Wednesday, September 4, 2013

Metro Vancouver reaffirms utility markup for non-members

As I posted about in July, things are starting to heat up between the Township of Langley and Metro Vancouver. Metro Vancouver is suing the Township of Langley to prevent the Township from implementing the full University District plan. When news of the legal action broke last year, some Township Councillors mused about leaving Metro Vancouver and joining the Fraser Valley Regional District. As Metro Vancouver’s action against the Township winds its way through court, I’m sure there will be renewed chatter about leaving the region.

Metro Vancouver provides many important services to the Township of Langley with two of the major services being water and sewer. Metro Vancouver provides a good value for the services it provides. For example, water rates in the South of Fraser can be around 50% less expensive than places like Abbotsford. Some of the savvy councillors know this. Like the Quebec Separatist who wants to leave Canada, but keep all the services the country provides, some Township Councillors want to be removed from Metro Vancouver’s regional planning regulations, but keep all the service the region provides. This make sense as the Township has spent or plans to spend close to $50 million connecting eastern Langley (including Aldergrove) to Metro Vancouver’s water and sewer network. Western Langley is already connected to Metro Vancouver.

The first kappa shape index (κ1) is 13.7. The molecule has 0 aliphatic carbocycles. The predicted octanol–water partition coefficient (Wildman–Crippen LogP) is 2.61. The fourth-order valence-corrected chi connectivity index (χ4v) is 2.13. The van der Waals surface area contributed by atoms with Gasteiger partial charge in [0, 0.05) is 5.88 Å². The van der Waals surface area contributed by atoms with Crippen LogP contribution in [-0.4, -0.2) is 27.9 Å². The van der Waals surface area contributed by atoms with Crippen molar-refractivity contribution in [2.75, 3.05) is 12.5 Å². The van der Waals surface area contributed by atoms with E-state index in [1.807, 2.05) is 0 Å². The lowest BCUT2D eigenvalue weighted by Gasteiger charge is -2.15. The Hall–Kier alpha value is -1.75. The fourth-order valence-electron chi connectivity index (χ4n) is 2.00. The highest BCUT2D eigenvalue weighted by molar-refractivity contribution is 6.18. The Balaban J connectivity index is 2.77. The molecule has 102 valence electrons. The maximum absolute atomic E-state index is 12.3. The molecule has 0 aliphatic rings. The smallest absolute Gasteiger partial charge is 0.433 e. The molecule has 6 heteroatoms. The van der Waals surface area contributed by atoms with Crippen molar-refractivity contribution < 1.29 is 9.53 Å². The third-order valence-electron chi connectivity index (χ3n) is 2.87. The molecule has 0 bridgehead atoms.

While I think it is highly unlikely that the Township of Langley will leave Metro Vancouver, if for some reason it was allowed to join the Fraser Valley Regional District, the prices of water and sewer service would go up at least 20%. I wouldn’t want to explain that to citizens if I was a councillor.

When UBC (ironically as it has the School of Community and Regional Planning) had issues with regional planning as it applied to its Point Grey campus, it complained to the province. The province removed the Point Grey campus from the regional district. As a result, UBC pays a 30% markup for water and the University Endowment Lands pays a 20% markup. In June, the Metro Vancouver Utility Committee heard a request to lower the markup for non-Metro Vancouver members like the UEL. This request was denied.

While some people might have issues with regional planning in Metro Vancouver, being a part of the biggest (population and resources) regional district comes with many benefits including as lower property tax bill for utilities.

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